We’ve been in the South Island a year now and it was time for us to explore the West Coast – an area often overlooked by the tourists. We drove from Nelson through to Murchison, then over to Westport and down the coast to Greymouth for an overnight stay. Then came the highlight of our trip – a cycle ride on the famous West Coast Wildnerness trail. The entire ride runs from Greymouth to Ross (a total of 117 kms), with large sections of the trail running parallel along the coast and the main road. But the middle section runs inland to the hills. That’s the section we targeted.
Looking at the map I figured the best location to begin was about 10 km south of Greymouth by the old railway bridge. But first we needed somewhere to park the car, preferably off the main road. We drove up and down looking for somewhere safe. It wasn’t looking good. “Let’s just be cheeky and knock on someone’s door and ask to use their driveway,” I suggested. So we did – and found the perfect place, with a delightful lady who was very happy to help. “No problem,” she said, “go ahead.” We parked and off-loaded the bikes. Now it was time to gear up and hit the trail.
I knew the trail had high reviews, but the trail exceeded my expectations. Every 10-15 minutes the landscape various from bush to rainforest to creeks and rivers, then wetlands, along logging tramways, some back country roads and along old railway lines. The only sounds we could hear were the birds in the trees and the crunching of the tyres on the trail. If I didn’t pinch myself, I’d think I was in paradise. We experienced the wonder of God’s creation at it’s best.
We had a good laugh when we arrived at Kumara, a small settlement on the way inland to the hills. Obviously, things were picking up with the influx of numerous two-wheeled travellers! The Hotel was freshly painted and upmarket, with new accomodation being built behind it. We even found a new subdivision – it’s called 4th street (after 1st, 2nd and 3rd which had been there who knows how long…)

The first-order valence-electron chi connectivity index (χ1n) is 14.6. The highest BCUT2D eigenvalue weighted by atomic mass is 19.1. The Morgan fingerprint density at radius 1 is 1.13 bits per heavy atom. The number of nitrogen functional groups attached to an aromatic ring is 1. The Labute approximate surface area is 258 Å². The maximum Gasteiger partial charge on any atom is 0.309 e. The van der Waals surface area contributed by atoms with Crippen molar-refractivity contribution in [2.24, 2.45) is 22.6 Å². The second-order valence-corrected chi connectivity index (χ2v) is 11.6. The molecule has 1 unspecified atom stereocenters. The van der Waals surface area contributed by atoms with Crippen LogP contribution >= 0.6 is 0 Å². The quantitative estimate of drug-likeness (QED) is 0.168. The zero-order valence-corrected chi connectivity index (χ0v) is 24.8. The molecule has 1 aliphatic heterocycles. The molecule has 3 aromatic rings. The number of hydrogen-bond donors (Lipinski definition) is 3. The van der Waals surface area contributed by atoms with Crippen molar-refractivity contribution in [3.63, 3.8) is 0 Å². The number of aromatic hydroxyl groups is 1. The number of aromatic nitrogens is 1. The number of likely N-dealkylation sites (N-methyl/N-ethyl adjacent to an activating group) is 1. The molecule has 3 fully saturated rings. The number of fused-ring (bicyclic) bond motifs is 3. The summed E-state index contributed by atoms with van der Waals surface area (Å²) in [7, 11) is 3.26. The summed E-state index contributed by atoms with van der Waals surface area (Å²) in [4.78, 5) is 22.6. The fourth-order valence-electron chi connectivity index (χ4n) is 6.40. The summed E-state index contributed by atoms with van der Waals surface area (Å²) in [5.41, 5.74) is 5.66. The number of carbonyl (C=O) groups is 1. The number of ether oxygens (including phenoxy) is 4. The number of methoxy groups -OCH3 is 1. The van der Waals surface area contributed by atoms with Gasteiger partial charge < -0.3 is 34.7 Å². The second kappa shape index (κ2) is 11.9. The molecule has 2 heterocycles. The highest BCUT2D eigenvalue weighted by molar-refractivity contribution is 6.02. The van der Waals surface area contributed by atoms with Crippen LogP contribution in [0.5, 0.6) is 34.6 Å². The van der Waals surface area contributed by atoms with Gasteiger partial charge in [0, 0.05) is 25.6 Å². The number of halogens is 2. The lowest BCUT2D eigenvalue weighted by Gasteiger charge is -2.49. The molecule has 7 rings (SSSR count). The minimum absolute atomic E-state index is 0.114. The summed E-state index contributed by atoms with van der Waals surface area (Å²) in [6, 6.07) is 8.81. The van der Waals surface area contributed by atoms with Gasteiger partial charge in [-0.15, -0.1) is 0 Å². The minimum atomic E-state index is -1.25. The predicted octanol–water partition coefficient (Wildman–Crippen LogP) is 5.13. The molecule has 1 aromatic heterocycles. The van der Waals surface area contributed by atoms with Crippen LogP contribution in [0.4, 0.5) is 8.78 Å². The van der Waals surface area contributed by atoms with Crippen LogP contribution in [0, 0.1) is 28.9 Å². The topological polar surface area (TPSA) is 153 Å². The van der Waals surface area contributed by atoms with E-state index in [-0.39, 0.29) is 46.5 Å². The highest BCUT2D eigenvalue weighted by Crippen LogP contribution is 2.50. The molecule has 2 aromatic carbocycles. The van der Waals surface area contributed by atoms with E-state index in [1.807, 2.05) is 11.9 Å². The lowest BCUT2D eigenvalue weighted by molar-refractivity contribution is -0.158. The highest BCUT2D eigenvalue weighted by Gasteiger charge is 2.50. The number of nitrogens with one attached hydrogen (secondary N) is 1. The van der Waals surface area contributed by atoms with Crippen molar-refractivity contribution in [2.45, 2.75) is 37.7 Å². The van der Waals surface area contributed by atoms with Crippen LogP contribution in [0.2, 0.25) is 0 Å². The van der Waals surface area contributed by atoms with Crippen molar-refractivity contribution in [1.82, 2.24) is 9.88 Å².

The West Coast is notorious for it’s wet weather. The best time to visit is March-April. So we were right in the zone-and we caught the best. Blue sky, no wind and temperature just right for a good work out. Kumara to Cowboys Paradise is a climb. We were gearing down considerably as the day wore on. Both Francelle and I invested in some decent cycling shorts and after a couple of hours in the saddle were very thankful for this!
I’m glad we weren’t in a rush. We had time to stop and take in the sights and the sounds of the landscape surrounding us. The water views were beautiful and we slowed down and often stopped in the middle of the trail, just to get a good look.
Two and a half hours in and it was time for a break. I didn’t feel hungry, until I started eating something and then realized I was hungrier than I thought! We scoffed down some of Francelle’s home made fratata (a yummy vegetable and egged-based dish), followed by museli bars and fruze balls (great trail food) and some pears fresh off a friend’s tree in Nelson. Then it was time to hit the road again.
The last 10k’s were probably the hardest – and steepest of our trip. But we knew at the end there was Cowboys Paradise (a remote rustic accomodation in the middle of nowhere), a shower (hopefully) and a decent meal. So that was worth the peddle-pushing. We finally came out of the bush into a clearing and found a sign: “6 km to Cowboys Paradise”.
Francelle needed to stop and I consoled her with the thought the end was near. As it turned out it was mostly downhill – and boy, did we enjoy that downhill ride! We crossed a number of fords, weaved down a bush trail and arrived at a clearing with the kind of rough accomodation you would expect in the middle of nowhere.